PETER MICHAEL HITSCHMANN
HIGH COURT OF ZIMBABWE
HARARE, 9 and 17 May 2006
Mr Chiuya, for the applicant
Ms Ziyambe, for the respondent
BHUNU J: The applicant Peter Michael Hitschmann is a registered firearms dealer based in Mutare, residing at 33 Arcadia Road, Tiger Kloof.
On the 6thof March 2006 police acting on information searched the applicant’s residence. As a result of the search they recovered a large assortment of weaponry including:
(a) 7.62m EN rifle (with Telescope)
(b) 7.62 AK Rifle
(c) 9mm MPs SMG with silencer
(d) 9mm UZI SMG
(e) 9mm UZI SMG
(f) 9mm UZI SMG
(g) 9mm UZI SMG
(h) 9mm UZI SMG
(i) 9mm UZI SMG
(j) 9mm UZI SMG
(k) 1½ Inch Signal Pistol
(l) 9mm UZI SMG
The weapons were examined by Inspector Francis Cole of the Zimbabwe Republic Police on the 16thMarch 2006. He is an armourer based at Police Forensic Ballistics Identification Office in Harare and has 2 years 9 months experience.
Upon examining the above weapons he came to the following conclusion:
“I examined weapons (a) to (l) and found that they are all military weapons. Weapons (a) to (k) were found to be functional. Weapons (a) to (j) can fire on both rapid and automatic. Weapon (k) is a signaling pistol and fires single shots only. Weapon (l) was not functional.
This means to say that the rapid fire is a single shot discharged each time pressure is applied on the trigger. Automatic fire is when pressure is applied to the trigger, the weapon continues to fire until the magazine is empty.”
The applicant was also found in possession of:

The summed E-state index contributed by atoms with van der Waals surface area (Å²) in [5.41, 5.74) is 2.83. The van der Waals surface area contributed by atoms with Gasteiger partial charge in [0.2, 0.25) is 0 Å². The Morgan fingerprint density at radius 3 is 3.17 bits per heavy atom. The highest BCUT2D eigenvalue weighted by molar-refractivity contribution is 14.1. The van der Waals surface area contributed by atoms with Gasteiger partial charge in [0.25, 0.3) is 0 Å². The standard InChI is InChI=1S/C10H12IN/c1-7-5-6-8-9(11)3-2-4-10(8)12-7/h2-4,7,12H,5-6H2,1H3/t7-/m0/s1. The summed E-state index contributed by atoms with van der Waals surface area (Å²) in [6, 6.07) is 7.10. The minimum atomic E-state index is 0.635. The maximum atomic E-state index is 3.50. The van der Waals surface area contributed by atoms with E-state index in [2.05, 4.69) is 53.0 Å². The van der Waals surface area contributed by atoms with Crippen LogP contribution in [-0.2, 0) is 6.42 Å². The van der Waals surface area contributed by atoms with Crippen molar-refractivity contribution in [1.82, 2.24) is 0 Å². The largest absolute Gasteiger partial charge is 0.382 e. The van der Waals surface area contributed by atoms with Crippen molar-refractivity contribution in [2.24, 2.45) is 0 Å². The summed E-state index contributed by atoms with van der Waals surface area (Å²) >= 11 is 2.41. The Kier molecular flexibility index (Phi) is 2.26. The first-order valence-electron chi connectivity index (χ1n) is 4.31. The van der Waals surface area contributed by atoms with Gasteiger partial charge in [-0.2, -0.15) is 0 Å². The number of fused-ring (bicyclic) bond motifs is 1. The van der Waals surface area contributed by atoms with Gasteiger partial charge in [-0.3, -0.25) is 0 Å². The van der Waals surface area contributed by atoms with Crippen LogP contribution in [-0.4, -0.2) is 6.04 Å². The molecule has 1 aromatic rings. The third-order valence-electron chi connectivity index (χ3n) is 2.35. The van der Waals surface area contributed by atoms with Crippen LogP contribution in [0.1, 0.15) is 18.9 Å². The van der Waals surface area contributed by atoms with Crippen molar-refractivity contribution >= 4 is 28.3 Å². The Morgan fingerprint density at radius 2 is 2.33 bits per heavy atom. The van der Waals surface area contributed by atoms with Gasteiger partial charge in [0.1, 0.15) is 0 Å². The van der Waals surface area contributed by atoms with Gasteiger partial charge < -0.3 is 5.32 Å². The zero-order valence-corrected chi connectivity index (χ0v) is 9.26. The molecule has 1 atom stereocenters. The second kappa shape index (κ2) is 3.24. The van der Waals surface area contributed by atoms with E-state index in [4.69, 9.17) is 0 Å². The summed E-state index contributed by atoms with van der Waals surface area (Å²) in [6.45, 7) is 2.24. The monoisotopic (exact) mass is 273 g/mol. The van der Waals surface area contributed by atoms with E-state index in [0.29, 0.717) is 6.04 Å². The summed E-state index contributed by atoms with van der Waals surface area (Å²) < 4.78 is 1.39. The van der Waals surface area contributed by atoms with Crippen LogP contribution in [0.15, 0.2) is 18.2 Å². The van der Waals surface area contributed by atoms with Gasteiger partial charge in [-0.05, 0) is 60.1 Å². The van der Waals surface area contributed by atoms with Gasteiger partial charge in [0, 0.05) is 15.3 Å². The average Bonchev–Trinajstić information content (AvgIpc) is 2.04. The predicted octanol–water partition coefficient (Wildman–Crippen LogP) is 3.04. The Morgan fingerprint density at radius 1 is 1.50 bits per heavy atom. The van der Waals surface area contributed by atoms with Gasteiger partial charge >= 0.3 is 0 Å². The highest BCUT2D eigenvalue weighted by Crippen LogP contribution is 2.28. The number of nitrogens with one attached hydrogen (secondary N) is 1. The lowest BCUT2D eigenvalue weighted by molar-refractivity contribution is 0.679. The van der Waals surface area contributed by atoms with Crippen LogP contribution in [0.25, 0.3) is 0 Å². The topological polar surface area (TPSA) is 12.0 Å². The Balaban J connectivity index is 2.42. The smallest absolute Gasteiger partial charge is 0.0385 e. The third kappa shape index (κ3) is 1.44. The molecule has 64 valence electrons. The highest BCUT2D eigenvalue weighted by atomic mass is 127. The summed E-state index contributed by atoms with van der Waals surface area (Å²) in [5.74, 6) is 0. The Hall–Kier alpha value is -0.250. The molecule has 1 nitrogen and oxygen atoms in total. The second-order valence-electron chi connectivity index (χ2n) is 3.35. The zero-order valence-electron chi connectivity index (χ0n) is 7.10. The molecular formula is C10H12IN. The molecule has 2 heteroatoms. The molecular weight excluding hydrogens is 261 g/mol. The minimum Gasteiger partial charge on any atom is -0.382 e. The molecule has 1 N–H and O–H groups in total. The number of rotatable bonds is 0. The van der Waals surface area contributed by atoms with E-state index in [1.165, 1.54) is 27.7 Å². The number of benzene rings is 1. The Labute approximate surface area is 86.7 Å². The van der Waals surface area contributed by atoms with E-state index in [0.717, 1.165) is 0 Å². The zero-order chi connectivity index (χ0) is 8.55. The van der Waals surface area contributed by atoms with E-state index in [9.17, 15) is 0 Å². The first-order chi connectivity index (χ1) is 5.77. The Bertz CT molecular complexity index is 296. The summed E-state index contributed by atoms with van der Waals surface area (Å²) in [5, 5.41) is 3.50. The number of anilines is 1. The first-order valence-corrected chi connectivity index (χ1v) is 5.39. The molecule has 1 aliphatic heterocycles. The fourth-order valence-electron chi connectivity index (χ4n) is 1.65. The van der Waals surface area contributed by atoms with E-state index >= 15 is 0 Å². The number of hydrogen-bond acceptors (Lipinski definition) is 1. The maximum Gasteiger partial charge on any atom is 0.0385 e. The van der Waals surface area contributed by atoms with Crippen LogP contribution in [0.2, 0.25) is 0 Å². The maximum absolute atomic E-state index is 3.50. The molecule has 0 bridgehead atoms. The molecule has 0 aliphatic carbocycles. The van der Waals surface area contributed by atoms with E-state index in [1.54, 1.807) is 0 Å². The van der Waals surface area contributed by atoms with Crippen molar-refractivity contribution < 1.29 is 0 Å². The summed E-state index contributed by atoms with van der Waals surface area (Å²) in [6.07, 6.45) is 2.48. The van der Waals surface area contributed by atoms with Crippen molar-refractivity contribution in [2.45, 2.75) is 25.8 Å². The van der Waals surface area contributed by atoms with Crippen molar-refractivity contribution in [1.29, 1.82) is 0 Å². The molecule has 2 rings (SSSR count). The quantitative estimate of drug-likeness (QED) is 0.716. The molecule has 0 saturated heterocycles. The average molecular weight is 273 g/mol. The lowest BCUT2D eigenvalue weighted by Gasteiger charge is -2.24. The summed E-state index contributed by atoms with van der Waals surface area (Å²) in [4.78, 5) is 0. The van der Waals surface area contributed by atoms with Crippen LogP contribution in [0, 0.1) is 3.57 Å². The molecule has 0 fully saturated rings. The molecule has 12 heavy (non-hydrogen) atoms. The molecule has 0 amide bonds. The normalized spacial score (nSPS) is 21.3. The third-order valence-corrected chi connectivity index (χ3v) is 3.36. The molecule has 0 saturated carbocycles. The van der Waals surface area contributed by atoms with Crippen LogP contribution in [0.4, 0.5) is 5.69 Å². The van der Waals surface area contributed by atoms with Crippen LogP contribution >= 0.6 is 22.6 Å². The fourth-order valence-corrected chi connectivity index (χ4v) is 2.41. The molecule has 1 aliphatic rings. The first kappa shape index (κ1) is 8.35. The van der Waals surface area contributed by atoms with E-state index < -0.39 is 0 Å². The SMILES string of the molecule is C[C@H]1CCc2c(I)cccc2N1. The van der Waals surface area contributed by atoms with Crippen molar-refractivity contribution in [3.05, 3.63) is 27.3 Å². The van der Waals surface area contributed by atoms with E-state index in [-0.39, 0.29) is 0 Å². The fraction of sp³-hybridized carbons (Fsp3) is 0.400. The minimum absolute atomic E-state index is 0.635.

(a) 19 Grenade Hand Anti Riot
(b) 6 Grenade Hand Stun M1A3
(c) 2 Schermuly Signal Smoke Hand
(d) 1 Grenade Hand illuminating
(e) 18 Rocket Flare illuminating R1M3
These were examined and classified by Inspector Cole as Riot Control Munitions, signaling and illuminating equipment used for military purposes.
The applicant was also found in possession of a variety of other weapons which do not concern us here as they were classified as non-military weapons.
Arising from his possession of the above weaponry the accused and others were arrested and subsequently arraigned before the courts on allegations of conspiracy to possess weapons for insurgency, banditry, sabotage or terrorism in contravention of section 10 of the Public Order and Security Act [Chapter 11:17]. The offence is punishable by life imprisonment. The State has since dropped charges against the applicant’s co-accused persons.
Following his arrest and incarceration the applicant subsequently applied for bail before Chitakunye J who dismissed the application on the 23rdof March 2006. I have not been able to lay my hands on the learned judge’s written reasons for dismissing the application. Counsel are however agreed that he dismissed the application for the following reasons:
- that the charge was a serous one;
- that there was overwhelming evidence against the accused
- that he doubted the effectiveness of imposing any stringent bail conditions.